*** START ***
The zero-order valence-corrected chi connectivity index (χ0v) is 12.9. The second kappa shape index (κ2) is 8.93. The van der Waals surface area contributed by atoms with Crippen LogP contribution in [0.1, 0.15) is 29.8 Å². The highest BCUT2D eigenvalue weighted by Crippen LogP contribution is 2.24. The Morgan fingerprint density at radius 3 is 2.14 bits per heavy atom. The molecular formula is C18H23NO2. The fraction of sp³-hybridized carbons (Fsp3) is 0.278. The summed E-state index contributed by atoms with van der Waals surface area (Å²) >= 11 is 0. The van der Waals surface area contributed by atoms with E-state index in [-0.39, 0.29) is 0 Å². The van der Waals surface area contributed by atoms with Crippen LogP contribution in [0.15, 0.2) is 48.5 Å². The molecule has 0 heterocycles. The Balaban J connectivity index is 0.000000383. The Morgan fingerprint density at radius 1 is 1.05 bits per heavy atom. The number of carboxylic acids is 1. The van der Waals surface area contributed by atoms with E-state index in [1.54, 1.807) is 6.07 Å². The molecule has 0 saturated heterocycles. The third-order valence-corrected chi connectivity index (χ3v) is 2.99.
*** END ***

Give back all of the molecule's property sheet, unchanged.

The zero-order valence-corrected chi connectivity index (χ0v) is 12.9. The second kappa shape index (κ2) is 8.93. The van der Waals surface area contributed by atoms with Crippen LogP contribution in [0.1, 0.15) is 29.8 Å². The highest BCUT2D eigenvalue weighted by Crippen LogP contribution is 2.24. The Morgan fingerprint density at radius 3 is 2.14 bits per heavy atom. The molecular formula is C18H23NO2. The fraction of sp³-hybridized carbons (Fsp3) is 0.278. The summed E-state index contributed by atoms with van der Waals surface area (Å²) >= 11 is 0. The van der Waals surface area contributed by atoms with E-state index in [-0.39, 0.29) is 0 Å². The van der Waals surface area contributed by atoms with Crippen LogP contribution in [0.15, 0.2) is 48.5 Å². The molecule has 0 heterocycles. The Balaban J connectivity index is 0.000000383. The Morgan fingerprint density at radius 1 is 1.05 bits per heavy atom. The number of carboxylic acids is 1. The van der Waals surface area contributed by atoms with E-state index in [1.54, 1.807) is 6.07 Å². The molecule has 0 saturated heterocycles. The third-order valence-corrected chi connectivity index (χ3v) is 2.99.